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Burning Trees for Electricity Is Actually Dirtier Than Coal

Climate
Burning Trees for Electricity Is Actually Dirtier Than Coal

Western Europe has already lost about 97 percent of its original forests. But European power companies, under pressure to clean up their climate pollution and switch to renewable sources of energy, are increasingly looking to burn wood fuel instead of coal in their power plants. Without enough wood at home, European utilities are looking to America for wood fuel—to the rich forests of the Southeastern U.S. Their exploding appetite for wood from our southern forests stems from misguided EU energy policies that allow power plants to burn wood—known as forest biomass—as a low-carbon alternative to coal.

A group of 78 leading scientists wrote a letter last week to U.S. Environmental Protection Agency Administrator Gina McCarthy, challenging the EPA’s carbon math and warning the agency not to repeat the EU’s mistake. Photo credit: Shutterstock

These policies assume that all biomass is carbon neutral, so when power plants burn wood instead of coal, they don’t have to count any of their carbon emissions. Trouble is, the latest science shows this assumption is false. Burning trees and other large-diameter wood for electricity is actually dirtier than coal. Yet the U.S. EPA is apparently on the verge of making the same math mistake the EU did—opening an accounting loophole that puts our forests, as well as the Obama Administration’s own efforts to cut carbon pollution, at risk.

A group of 78 leading scientists wrote a letter last week to U.S. Environmental Protection Agency (EPA) Administrator Gina McCarthy, challenging the EPA’s carbon math and warning the agency not to repeat the EU’s mistake. In a November 2014 memo, the EPA appeared to agree with industry claims that because trees grow back, burning biomass will help utilities reduce their carbon emissions. Some forms of biomass, such as sawdust and chips from sawmills, and small branches and limbs from forestry operations, could work as low-carbon alternatives. But in its memo, the agency suggested that it would allow even the burning of whole trees for electricity—provided they were “sustainably derived.”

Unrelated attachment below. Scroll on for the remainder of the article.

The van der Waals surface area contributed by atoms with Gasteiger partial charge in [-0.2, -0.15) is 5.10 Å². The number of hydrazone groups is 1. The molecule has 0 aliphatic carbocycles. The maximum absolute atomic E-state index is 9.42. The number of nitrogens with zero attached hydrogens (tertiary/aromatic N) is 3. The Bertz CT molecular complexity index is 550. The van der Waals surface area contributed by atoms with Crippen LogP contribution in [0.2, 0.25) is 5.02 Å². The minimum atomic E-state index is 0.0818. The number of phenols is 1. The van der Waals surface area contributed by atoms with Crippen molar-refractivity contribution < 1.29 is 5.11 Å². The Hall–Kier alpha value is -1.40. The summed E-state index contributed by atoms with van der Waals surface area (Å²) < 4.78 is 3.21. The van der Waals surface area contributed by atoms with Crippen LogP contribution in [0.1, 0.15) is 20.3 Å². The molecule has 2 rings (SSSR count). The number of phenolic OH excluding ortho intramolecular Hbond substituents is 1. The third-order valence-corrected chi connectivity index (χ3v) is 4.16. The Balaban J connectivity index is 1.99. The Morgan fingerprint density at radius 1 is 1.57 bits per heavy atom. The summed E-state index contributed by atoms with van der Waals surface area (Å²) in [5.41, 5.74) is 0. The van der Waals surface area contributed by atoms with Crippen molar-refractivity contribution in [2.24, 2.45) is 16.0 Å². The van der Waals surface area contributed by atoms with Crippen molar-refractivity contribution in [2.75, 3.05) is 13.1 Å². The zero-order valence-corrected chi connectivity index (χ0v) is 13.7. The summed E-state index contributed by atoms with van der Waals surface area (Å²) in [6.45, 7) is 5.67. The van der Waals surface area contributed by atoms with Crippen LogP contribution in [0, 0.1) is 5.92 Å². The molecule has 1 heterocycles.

Sustainable forestry is great, and NRDC has long advocated for it—but even the most sustainably managed forest can’t turn trees into a clean source of energy. No matter what efforts the forestry industry makes to reduce the soil erosion, habitat loss, and the other harmful impacts that result from poor forest management, burning trees to produce electricity still increases carbon pollution. In a nutshell, here’s why:

  1. Wood is much less energy dense than coal, so you have to burn a lot more of it to produce the same amount of electricity. As a result, burning wood produces higher emissions than coal (about 40 percent higher) for every unit of energy you generate;
  2. Trees take a long time to grow back. Even with immediate replanting, it can take many decades or even centuries before a forest can remove the emissions created from burning it in the first place;
  3. Cutting forests eliminates an important carbon “sink” that would otherwise continue capturing carbon from the atmosphere. Our forests currently absorb 15 percent of our carbon emissions each year.

The EPA needs to get the math right on forests, to avoid undermining its own efforts to reduce carbon pollution from power plants and putting forests around the world at risk. If American utilities start burning trees and other large diameter wood on a wide scale like their European counterparts, we could accelerate climate change, instead of dialing it down. The real answer is to scale up the use of modern, truly clean resources like energy efficiency, solar, wind, and geothermal, not to burn our forests as fuel.

It’s time for the EPA to heed the scientific community’s warning and use a carbon accounting system that accurately measures the impacts of burning trees and other biomass fuels. Trees are not a low carbon fuel, and failing to account for this fact puts our forests, our climate, and our communities at risk.

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